Sometimes, when you trigger MIDI notes on a keyboard or pad controller, you may find a delay between the time you play and what you hear. This is not generally a fault of the midi controller itself. It is delay created from the audio playback device driver. Computers have built-in soundcards that allow you to playback audio from your computer. For superior audio quality, try using an audio interface. With both of these devices you can select their buffer settings from within your audio playback or interface software.
Note: the Buffer Setting manages the delay that you are hearing. A lower buffer setting means less delay, at the expense of system performance. You’ll need to find a setting that provides the best balance between real-time playback and system stability. The example below is from a Roland Quad Capture audio interface and Ableton Live software.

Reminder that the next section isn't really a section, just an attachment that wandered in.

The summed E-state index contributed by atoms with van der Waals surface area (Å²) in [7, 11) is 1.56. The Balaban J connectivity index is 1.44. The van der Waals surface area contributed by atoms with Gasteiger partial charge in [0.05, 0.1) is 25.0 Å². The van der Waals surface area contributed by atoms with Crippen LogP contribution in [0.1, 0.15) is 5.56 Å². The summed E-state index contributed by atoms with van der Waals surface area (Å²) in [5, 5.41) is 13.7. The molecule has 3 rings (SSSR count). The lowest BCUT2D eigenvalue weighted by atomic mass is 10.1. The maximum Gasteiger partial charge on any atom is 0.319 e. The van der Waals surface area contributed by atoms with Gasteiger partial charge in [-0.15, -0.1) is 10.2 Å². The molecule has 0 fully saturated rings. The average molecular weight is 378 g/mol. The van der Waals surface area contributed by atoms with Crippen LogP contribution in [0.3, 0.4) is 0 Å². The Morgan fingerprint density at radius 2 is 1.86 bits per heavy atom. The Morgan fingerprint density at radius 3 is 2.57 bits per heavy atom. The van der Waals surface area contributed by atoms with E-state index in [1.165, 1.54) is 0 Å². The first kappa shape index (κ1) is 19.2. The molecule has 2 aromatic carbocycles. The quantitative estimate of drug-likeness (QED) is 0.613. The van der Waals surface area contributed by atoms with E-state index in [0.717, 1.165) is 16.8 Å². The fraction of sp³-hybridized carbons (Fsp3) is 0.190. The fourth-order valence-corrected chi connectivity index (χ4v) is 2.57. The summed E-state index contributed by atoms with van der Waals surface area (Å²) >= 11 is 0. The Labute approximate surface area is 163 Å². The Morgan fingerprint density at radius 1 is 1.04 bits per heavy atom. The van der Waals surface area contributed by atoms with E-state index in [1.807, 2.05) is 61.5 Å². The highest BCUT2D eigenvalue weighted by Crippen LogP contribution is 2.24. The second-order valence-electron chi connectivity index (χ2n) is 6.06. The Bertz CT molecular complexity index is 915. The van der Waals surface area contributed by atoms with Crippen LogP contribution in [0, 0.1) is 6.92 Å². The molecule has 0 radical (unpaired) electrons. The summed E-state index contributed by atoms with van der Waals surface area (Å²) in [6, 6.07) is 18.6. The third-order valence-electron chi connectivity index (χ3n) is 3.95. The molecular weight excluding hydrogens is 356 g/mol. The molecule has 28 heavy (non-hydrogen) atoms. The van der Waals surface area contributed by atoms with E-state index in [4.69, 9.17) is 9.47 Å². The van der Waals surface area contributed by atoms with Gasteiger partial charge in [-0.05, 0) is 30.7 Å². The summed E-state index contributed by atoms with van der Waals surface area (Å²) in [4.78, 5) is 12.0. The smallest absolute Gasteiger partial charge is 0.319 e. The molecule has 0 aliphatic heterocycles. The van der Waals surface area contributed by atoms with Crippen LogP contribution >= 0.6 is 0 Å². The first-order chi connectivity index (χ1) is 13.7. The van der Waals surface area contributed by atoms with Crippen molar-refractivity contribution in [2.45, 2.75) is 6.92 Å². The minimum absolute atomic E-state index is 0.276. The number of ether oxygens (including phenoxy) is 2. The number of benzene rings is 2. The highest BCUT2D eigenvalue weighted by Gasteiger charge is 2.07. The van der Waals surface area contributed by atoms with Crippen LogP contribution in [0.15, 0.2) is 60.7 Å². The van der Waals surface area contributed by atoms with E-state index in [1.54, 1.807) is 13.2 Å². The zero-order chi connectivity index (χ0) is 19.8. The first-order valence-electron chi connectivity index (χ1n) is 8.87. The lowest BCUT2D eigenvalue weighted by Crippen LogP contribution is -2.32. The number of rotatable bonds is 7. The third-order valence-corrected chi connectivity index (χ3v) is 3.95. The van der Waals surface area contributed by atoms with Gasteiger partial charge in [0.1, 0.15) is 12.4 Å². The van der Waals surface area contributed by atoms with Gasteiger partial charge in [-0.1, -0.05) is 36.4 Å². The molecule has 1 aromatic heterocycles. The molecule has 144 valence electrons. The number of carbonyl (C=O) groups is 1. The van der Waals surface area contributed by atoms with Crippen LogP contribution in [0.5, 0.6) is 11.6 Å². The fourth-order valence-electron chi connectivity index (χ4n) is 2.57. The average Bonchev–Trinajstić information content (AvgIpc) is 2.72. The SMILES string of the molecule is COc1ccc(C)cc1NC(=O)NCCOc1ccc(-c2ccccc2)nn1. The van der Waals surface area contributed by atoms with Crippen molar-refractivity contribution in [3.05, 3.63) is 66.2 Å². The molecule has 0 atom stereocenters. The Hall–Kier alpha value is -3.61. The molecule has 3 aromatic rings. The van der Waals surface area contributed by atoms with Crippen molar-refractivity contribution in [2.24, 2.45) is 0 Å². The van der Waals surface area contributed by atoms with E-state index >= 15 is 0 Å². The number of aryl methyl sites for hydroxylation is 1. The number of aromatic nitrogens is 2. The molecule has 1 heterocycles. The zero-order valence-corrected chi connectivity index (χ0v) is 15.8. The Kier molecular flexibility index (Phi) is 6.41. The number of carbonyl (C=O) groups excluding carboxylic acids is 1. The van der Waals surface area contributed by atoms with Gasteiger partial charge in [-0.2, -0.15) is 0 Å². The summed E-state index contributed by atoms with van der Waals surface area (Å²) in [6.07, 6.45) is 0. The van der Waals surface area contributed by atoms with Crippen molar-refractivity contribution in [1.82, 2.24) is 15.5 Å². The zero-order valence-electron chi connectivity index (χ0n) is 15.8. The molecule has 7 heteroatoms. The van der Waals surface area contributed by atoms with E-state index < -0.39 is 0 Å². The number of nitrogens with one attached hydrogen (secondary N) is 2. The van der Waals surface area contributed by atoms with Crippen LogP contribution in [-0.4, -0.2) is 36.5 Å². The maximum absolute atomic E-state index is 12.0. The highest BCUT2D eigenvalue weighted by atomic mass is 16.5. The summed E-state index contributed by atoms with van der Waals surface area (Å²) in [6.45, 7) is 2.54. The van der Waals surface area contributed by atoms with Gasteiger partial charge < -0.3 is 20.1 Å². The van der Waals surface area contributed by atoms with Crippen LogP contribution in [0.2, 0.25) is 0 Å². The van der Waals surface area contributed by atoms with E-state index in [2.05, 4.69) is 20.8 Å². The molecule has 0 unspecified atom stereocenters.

While Macs use Core Audio drivers, if you are using an audio interface on a Windows system, you'll want to select ASIO as the driver type within your playback software as it is the most efficient and best performing. There will be audio buffer settings there as well. If you are not using an audio interface you'll choose between the generic Windows media drivers. Try the different drivers and lower their buffer settings to see what works best on your system. If you lower the setting too much you will get poor playback performance. Generic Windows drivers are not optimized for audio production and it is always recommended to use a dedicated audio interface with ASIO drivers if possible.